What He Really Thinks About Sustainability

What He Really Thinks About Sustainability

Last weekend my fiancé Ben McGuire and I celebrated our 7 year anniversary with a lovely day at our local beach. Ben is the ultimate guy’s guy. He towers over my diminutive 5’2 with his 6’2 and is your standard footy-following, beer drinking, pie-eating, hamburger-chomping masculine specimen.

He’s neither hippie nor hipster. He’s not idealistic altruistic airy-fairy (which I can be at times) and despite a beard that he grows when he can’t be bothered shaving, he’s quick to point out the hypocrisy of hipsters who artfully groom themselves to make an “I don’t care” statement.

Ben is also his own person – what I believe isn’t necessarily what he believes. We are two individuals with strong opinions and although we are in a loving, caring, respectful relationship, we aren’t afraid to disagree openly. Neither one of us really dominates these discussions; a true sign of an equal partnership.

So here is how our sustainability approach differs:

  • I am a vegetarian, and he is not. I choose not to eat meat for personal ethical reasons and Ben has his own set of values. He has no concerns with eating meat (apart from the welfare of the animals) nor does he flinch at the idea of slaughtering animals he has raised himself. Ben feels that animals should be raised correctly and fed correctly – away from factory farms and unnatural settings – but he is not opposed to animals being raised for consumption. In fact, years ago when we first moved to regional Queensland, he spent time with our neighbour – a farmer – to learn how to correctly slaughter chickens and pigs. Needless to say I was nowhere to be seen when this was going on.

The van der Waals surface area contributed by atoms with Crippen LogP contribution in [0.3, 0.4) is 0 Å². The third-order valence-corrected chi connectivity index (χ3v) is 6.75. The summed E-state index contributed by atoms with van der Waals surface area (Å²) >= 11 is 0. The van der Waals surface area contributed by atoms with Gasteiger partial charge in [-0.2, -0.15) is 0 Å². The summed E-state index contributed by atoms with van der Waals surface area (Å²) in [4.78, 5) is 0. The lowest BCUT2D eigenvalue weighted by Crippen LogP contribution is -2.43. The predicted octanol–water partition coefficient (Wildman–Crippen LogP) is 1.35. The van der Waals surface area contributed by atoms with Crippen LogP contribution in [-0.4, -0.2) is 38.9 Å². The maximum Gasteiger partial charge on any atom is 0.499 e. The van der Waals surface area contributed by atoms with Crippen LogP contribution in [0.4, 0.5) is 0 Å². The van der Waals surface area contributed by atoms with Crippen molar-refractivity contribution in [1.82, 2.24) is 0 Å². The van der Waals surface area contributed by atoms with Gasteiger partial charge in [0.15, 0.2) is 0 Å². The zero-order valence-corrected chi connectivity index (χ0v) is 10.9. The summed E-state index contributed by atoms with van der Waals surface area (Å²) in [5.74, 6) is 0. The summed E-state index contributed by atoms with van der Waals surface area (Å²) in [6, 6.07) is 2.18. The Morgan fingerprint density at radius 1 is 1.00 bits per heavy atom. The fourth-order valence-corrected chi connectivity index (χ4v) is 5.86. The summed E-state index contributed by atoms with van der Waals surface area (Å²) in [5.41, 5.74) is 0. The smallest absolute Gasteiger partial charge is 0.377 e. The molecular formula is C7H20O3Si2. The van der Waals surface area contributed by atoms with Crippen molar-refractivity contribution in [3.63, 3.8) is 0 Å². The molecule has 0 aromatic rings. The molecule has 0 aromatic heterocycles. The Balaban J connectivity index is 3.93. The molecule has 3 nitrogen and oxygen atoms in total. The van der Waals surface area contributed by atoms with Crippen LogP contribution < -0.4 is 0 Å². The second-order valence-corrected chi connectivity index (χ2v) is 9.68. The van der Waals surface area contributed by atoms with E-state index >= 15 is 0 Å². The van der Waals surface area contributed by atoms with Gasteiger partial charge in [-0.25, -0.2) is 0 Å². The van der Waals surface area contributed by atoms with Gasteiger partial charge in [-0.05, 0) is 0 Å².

• I actively boycott companies and corporations for a range of wrong-doings: environmental disasters and non-action (British Petroleum); unethical advertising and elitist management (Nestle); those fighting against public policy that is beneficial to the environment and selling food products that provide no nutritional benefit (Coca Cola) and have questionable production processes and ethics (all fast fashion businesses). Ben is not an activist the way I am. His idea of activism lies in creating a real self-sustaining alternative to the messy system we have today. Just don’t call our farm a ‘commune’ because it isn’t and it won’t be.
  • My practise of sustainability can often be seen in the day-to-day household purchases and choices I make which tends to lean towards giving up things, doing without, making things and seeking better eco-friendly alternatives. Ben prefers to think about overall sustainable design so that he doesn’t have to give up the things he loves. This is essentially the reason we use alternative energy (solar power means guilt free use of energy) and we are getting a cow, a goat and pigs on the farm: for sustainable dairy and meat.

If you’re curious to find out more about my eco side-kick (whom I’ve dubbed Eco Warrior Prince) or just want to know what a blokey bloke really thinks about sustainability watch this interview:

If you have a partner I’d love to know if they are on the sustainability journey with you. Have they embraced it? Are they somewhere on the eco-friendly spectrum or are they indifferent? Feel free to leave a comment below!

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